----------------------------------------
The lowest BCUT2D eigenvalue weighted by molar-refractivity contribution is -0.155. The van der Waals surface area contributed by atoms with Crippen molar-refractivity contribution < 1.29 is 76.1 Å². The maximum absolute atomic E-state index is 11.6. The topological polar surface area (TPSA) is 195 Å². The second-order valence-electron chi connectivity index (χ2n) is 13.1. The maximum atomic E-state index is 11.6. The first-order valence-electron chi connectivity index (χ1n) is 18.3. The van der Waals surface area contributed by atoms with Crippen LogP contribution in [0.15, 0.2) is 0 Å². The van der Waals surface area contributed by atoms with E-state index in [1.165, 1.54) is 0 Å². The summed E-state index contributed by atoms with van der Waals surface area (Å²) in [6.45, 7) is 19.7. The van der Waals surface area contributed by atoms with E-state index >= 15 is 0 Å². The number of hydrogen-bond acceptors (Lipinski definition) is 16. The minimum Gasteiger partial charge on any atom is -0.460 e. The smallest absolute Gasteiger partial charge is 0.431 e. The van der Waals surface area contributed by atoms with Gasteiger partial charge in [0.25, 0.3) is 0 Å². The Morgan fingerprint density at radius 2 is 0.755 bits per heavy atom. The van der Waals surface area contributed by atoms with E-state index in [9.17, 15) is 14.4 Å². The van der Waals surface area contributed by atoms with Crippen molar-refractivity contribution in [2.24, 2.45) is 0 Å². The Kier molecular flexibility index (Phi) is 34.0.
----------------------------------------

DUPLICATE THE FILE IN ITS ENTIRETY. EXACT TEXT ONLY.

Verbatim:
The lowest BCUT2D eigenvalue weighted by molar-refractivity contribution is -0.155. The van der Waals surface area contributed by atoms with Crippen molar-refractivity contribution < 1.29 is 76.1 Å². The maximum absolute atomic E-state index is 11.6. The topological polar surface area (TPSA) is 195 Å². The second-order valence-electron chi connectivity index (χ2n) is 13.1. The maximum atomic E-state index is 11.6. The first-order valence-electron chi connectivity index (χ1n) is 18.3. The van der Waals surface area contributed by atoms with Crippen LogP contribution in [0.15, 0.2) is 0 Å². The van der Waals surface area contributed by atoms with E-state index in [1.165, 1.54) is 0 Å². The summed E-state index contributed by atoms with van der Waals surface area (Å²) in [6.45, 7) is 19.7. The van der Waals surface area contributed by atoms with E-state index >= 15 is 0 Å². The number of hydrogen-bond acceptors (Lipinski definition) is 16. The minimum Gasteiger partial charge on any atom is -0.460 e. The smallest absolute Gasteiger partial charge is 0.431 e. The van der Waals surface area contributed by atoms with Gasteiger partial charge in [0.25, 0.3) is 0 Å². The Morgan fingerprint density at radius 2 is 0.755 bits per heavy atom. The van der Waals surface area contributed by atoms with E-state index in [9.17, 15) is 14.4 Å². The van der Waals surface area contributed by atoms with Crippen molar-refractivity contribution in [2.24, 2.45) is 0 Å². The Kier molecular flexibility index (Phi) is 34.0.